We should end exclusionary Single Family Zoning in Arlington. This is inspired by Minneapolis which ended Single Family Zoning city-wide last year, as Oregon did. To be clear, we’re not suggesting an end to single family homes, only to exclusionary Single Family Zoning; you can still have a single-family house, but now you’d have the option to build a two-family or duplex instead.
79% of all residential land in Arlington is zoned exclusively for single family homes (in the R0 and R1 districts), meaning the only legal use of that land is for a single home built upon a large lot (source: Arlington GIS via the Department of Planning and Community Development). This is a problem for three key reasons:
Single Family Zoning has a deeply racist past. It came into being after a 1917 Supreme Court ruling made it illegal to have “Whites only” neighborhoods. Instead, towns and cities, as encouraged by the federal government, enacted zoning that used economics instead of explicit racism to segregate neighborhoods. A popular strategy was to require large lots on which only expensive, individual homes could be built. Here’s an excellent short video on the topic: https://www.segregatedbydesign.com/
It’s terrible for the environment. Living in a Single Family Home is akin to driving alone instead of carpooling or taking the bus: it’s the most carbon-intensive way to put a roof over your head. The more people you can house in the same structure, the less energy you spend per person. By spreading people out, we’re increasing the amount we drive and the carbon we emit. And we’re contributing to traffic congestion too.
Arlington is becoming increasingly unaffordable. We have a massive (and growing) housing shortage; combined with continued job growth in the Greater Boston area, housing has gotten dramatically more expensive over the last 20 years. The only way for us to keep rising home prices in check is to significantly increase supply, which will be extremely difficult to do while keeping so much of our land reserved for single family homes.
If you’d like to support us, please share this post and join our Facebook group, Arlington Neighbors for More Neighbors, where we’ll post updates and hearing times for the warrant article we’ve submitted to effect this change.
by Alexander vonHoffman, Joint Center for Housing Studies, Harvard University, February 2006
The case study shows that in the 1970s the Town of Arlington completely abandoned its policy of encouraging development of apartment buildings—and high-rise buildings at that—and adopted requirements that severely constricted the possibilities for developing multifamily dwellings. Although members of the elite introduced the new approach, they were backed by rank-and-file citizens, who took up the cause to protect their neighborhoods from perceived threats.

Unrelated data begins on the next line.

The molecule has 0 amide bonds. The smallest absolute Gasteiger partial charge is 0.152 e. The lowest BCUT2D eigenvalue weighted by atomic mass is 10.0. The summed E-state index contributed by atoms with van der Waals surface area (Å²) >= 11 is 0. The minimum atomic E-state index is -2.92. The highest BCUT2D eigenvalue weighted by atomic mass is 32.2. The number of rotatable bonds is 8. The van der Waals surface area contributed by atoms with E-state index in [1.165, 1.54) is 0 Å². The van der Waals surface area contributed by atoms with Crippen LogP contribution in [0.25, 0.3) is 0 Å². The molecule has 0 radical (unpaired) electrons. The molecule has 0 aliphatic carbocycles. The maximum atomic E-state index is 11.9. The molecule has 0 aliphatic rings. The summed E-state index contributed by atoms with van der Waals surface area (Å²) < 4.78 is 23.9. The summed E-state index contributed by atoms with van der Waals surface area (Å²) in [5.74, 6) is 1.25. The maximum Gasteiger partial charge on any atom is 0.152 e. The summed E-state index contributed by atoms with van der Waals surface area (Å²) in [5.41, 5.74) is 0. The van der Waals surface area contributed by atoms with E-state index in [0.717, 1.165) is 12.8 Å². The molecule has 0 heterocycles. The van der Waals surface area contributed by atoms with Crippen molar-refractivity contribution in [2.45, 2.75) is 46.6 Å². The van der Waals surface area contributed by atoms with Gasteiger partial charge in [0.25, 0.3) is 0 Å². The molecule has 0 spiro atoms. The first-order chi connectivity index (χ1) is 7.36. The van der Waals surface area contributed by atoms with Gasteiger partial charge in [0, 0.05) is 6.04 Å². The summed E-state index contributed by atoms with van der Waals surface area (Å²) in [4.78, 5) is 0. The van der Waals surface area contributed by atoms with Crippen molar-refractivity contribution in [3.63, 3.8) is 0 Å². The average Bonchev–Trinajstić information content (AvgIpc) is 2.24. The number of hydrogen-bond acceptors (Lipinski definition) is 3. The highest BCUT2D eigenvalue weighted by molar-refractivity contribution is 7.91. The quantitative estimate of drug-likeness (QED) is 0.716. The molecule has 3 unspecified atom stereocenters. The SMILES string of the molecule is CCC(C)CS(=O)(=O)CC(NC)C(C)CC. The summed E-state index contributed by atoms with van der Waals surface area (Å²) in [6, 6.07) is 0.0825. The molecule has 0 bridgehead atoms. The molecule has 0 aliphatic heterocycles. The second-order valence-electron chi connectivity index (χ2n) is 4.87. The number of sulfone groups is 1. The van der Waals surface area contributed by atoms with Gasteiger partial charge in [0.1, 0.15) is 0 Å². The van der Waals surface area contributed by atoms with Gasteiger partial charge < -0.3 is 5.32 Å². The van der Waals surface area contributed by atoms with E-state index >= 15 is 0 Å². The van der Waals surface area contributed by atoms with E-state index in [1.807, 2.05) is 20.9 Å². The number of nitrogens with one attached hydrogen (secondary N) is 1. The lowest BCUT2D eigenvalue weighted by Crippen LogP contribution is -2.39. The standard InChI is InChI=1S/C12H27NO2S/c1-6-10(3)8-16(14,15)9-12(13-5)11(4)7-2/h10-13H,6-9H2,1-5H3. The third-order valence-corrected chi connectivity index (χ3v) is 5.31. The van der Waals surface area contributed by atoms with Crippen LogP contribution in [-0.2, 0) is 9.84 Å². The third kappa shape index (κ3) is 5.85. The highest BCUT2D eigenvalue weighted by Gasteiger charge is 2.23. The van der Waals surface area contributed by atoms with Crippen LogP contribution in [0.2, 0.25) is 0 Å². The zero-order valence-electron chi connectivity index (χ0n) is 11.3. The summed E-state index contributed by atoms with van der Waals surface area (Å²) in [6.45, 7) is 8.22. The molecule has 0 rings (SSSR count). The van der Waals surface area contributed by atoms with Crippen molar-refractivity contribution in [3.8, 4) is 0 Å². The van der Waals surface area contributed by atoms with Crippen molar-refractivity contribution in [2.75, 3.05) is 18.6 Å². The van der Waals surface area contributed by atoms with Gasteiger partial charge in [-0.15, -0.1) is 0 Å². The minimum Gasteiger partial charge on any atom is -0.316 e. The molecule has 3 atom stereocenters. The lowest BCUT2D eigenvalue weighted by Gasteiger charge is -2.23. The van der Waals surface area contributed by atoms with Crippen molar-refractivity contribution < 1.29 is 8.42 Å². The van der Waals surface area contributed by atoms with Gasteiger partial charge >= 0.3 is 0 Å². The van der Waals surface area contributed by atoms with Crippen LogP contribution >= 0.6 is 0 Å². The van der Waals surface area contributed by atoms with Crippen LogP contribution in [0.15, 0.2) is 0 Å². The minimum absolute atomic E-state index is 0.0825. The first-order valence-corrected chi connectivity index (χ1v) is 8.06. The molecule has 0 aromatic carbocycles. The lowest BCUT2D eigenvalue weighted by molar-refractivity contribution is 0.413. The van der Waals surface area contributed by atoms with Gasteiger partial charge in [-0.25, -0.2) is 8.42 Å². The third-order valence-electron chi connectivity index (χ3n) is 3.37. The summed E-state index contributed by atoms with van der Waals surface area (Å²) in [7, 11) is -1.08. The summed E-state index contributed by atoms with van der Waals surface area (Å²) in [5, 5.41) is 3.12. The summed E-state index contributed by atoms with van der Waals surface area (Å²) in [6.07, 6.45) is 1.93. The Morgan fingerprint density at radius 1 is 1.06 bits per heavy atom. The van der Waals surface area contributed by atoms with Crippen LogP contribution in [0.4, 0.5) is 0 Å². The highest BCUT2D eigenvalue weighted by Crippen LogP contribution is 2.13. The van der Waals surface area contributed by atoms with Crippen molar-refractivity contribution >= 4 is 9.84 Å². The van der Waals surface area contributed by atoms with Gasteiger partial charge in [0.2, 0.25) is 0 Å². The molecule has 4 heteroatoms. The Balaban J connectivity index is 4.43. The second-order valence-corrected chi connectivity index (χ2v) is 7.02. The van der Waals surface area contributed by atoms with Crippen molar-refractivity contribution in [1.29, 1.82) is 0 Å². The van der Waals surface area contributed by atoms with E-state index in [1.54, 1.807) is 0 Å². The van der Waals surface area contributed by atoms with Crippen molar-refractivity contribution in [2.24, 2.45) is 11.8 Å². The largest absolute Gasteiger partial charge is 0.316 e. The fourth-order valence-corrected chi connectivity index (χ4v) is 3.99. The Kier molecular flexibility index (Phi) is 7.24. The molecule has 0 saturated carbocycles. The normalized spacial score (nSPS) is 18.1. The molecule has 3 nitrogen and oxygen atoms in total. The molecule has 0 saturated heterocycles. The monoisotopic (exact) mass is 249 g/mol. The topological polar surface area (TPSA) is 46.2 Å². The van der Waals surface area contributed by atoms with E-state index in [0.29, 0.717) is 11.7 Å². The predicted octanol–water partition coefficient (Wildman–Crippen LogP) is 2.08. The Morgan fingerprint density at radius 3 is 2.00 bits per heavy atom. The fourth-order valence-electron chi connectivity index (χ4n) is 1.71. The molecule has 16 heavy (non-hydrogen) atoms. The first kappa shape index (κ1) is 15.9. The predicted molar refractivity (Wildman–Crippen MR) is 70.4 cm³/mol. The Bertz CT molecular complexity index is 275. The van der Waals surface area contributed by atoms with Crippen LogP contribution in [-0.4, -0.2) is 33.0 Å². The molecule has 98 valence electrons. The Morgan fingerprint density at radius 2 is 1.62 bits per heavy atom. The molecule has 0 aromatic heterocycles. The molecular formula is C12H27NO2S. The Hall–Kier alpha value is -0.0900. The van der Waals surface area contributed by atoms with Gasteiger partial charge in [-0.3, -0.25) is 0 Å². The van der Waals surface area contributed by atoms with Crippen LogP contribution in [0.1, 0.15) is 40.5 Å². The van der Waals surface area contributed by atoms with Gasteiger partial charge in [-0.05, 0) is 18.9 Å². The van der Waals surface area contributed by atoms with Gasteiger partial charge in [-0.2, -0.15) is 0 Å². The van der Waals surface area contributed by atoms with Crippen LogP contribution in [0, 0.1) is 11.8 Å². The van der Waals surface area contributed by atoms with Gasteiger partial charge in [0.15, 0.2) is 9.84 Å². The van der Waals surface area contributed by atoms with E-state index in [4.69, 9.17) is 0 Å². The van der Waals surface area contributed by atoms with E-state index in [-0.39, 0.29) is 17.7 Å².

The report outlines an intentional effort using land use and planning tools like zoning and building approvals, to exclude those with less desirable income or racial characteristics from residing in Arlington. Additional perspectives on Arlington’s exclusionary zoning efforts during this period are reported here.
To solve the extraordinarily large deficit in housing for the greater Boston region, over 180,000 units of new housing should come on line in the next few years. This deficit is the result of a rapid expansion in in-migration due to new job creation, with no commensurate increase in housing production for the people taking those new jobs.
The report concludes that zoning is a primary culprit in restricting the development of an adequate housing supply, creating a “PAPER WALL” keeping out newcomers. The cost of this inadequate supply is a huge demand for housing which, in turn, bids up the price for available housing. The following “culprits” are considered: inadequate land area zoned for multi-family housing; low density zoning; age restrictions and bedroom restrictions; excessive parking requirements; mixed use requirements and approval processes. Alternative zoning models are suggested.
Elements such as “Approval Process”, “Mixed Use”, “Village Centers vs Isolated Parcels” and “Building Up or Building Out” are considered.
Researcher Amy Dain reports on two years of research into the regulations, plans and permits in the 100 cities and towns surrounding Boston. The research was commissioned by the Massachusetts Smart Growth Alliance and funded collaboratively with: Citizens’ Housing and Planning Association, Home Builders & Remodelers Association of Massachusetts, Massachusetts Association of Realtors, Massachusetts Housing Partnership, MassHousing, and Metropolitan Area Planning Council.